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  • Author or Editor: Eric d'Asaro x
  • Air–Sea Interactions from the Diurnal to the Intraseasonal during the PISTON, MISOBOB, and CAMP2Ex Observational Campaigns in the Tropics x
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Dipanjan Chaudhuri
,
Debasis Sengupta
,
Eric D’Asaro
,
R. Venkatesan
, and
M. Ravichandran

Abstract

Cyclone Phailin, which developed over the Bay of Bengal in October 2013, was one of the strongest tropical cyclones to make landfall in India. We study the response of the salinity-stratified north Bay of Bengal to Cyclone Phailin with the help of hourly observations from three open-ocean moorings 200 km from the cyclone track, a mooring close to the cyclone track, daily sea surface salinity (SSS) from Aquarius, and a one-dimensional model. Before the arrival of Phailin, moored observations showed a shallow layer of low-salinity water lying above a deep, warm “barrier” layer. As the winds strengthened, upper-ocean mixing due to enhanced vertical shear of storm-generated currents led to a rapid increase of near-surface salinity. Sea surface temperature (SST) cooled very little, however, because the prestorm subsurface ocean was warm. Aquarius SSS increased by 1.5–3 psu over an area of nearly one million square kilometers in the north Bay of Bengal. A one-dimensional model, with initial conditions and surface forcing based on moored observations, shows that cyclone winds rapidly eroded the shallow, salinity-dominated density stratification and mixed the upper ocean to 40–50-m depth, consistent with observations. Model sensitivity experiments indicate that changes in ocean mixed layer temperature in response to Cyclone Phailin are small. A nearly isothermal, salinity-stratified barrier layer in the prestorm upper ocean has two effects. First, near-surface density stratification reduces the depth of vertical mixing. Second, mixing is confined to the nearly isothermal layer, resulting in little or no SST cooling.

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Dipanjan Chaudhuri
,
Debasis Sengupta
,
Eric D’Asaro
,
J. Thomas Farrar
,
Manikandan Mathur
, and
Sundar Ranganathan

Abstract

We study the near-inertial response of the salinity-stratified north Bay of Bengal to monsoonal wind forcing using six years of hourly observations from four moorings. The mean annual energy input from surface winds to near-inertial mixed-layer currents is 10–20 kJ/m2, occurring mainly in distinct synoptic “events” from April to September. A total of fifteen events are analyzed: Seven when the ocean is capped by a thin layer of low-salinity river water (fresh) and eight when it is not (salty). The average near-inertial energy input from winds is 40% higher in the fresh cases than in the salty cases. During the fresh events, (A) mixed layer near-inertial motions decay about two times faster, and (B) near-inertial kinetic energy below the mixed layer is reduced by at least a factor of three relative to the salty cases. The near-inertial horizontal wavelength was measured for one fresh and one salty event; the fresh was about three times shorter initially. A linear model of near-inertial wave propagation tuned to these data reproduces (B); the thin (10 m) mixed layers during the fresh events excite high modes, which propagate more slowly than the low modes excited by the thicker (40 m) mixed layers in the salty events. The model does not reproduce (A); the rapid decay of the mixed layer inertial motions in the fresh events is not explained by linear wave propagation at the resolved scales; a different and currently unknown set of processes is likely responsible.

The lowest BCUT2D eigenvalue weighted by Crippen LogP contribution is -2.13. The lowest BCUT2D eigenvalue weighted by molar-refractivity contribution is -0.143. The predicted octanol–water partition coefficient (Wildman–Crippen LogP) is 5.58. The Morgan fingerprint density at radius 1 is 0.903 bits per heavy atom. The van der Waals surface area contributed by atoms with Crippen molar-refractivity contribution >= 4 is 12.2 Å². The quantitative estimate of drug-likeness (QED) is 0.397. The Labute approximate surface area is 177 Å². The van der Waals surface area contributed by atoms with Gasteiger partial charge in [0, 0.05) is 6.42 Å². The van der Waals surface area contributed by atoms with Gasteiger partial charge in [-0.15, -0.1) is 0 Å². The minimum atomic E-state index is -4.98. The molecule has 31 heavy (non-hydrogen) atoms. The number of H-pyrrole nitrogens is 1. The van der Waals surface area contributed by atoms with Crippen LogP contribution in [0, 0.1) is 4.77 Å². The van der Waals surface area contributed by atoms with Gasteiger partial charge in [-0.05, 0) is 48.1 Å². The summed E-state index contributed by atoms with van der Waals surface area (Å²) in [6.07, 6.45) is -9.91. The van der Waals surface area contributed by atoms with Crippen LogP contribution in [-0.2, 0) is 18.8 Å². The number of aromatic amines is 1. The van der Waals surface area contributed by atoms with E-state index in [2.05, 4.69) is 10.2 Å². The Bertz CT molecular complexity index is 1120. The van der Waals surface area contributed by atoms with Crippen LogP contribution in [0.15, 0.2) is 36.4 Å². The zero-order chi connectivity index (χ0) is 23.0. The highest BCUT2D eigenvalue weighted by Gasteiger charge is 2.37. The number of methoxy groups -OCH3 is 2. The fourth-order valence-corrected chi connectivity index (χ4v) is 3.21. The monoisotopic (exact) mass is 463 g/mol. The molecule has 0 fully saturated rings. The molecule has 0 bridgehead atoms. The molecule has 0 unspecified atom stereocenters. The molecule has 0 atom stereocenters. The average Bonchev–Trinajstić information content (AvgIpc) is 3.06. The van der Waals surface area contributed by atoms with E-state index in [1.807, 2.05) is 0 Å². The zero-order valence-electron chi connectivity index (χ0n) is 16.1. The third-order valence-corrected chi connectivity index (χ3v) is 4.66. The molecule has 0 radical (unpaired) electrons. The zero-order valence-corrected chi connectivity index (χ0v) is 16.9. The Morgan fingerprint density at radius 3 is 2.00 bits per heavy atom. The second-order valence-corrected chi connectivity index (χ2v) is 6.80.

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B. Praveen Kumar
,
Eric D’Asaro
,
N. Sureshkumar
,
E. Pattabhi Rama Rao
, and
M. Ravichandran

Abstract

We use profiles from a Lagrangian float in the north Indian Ocean to explore the usefulness of Thorpe analysis methods to measure vertical scales and dissipation rates in the ocean surface boundary layer. An rms Thorpe length scale L T and an energy dissipation rate ε T were computed by resorting the measured density profiles. These are compared to the mixed layer depth (MLD) computed with different density thresholds, the Monin–Obukhov (MO) length L MO computed from the ERA5 reanalysis values of wind stress, and buoyancy flux B 0 and dissipation rates ε from historical microstructure data. The Thorpe length scale L T is found to accurately match MLD for small (<0.005 kg m−3) density thresholds, but not for larger thresholds, because these do not detect the warm diurnal layers. We use ξ = L T /|L MO| to classify the boundary layer turbulence during nighttime convection. In our data, 90% of points from the Bay of Bengal (Arabian Sea) satisfy ξ < 1 (1 < ξ <10), indicating that wind forcing is (both wind forcing and convection are) driving the turbulence. Over the measured range of ξ, ε T decreases with decreasing ξ, i.e., more wind forcing, while ε increases, clearly showing that ε/ε T decreases with increasing ξ. This is explained by a new scaling for ξ ≪ 1, ε T = 1.15B 0 ξ 0.5 compared to the historical scaling ε = 0.64B 0 + 1.76ξ −1. For ξ ≪ 1 we expect ε = ε T . Similar calculations may be possible using routine Argo float and ship data, allowing more detailed global measurements of ε T , thereby providing large-scale tests of turbulence scaling in boundary layers.

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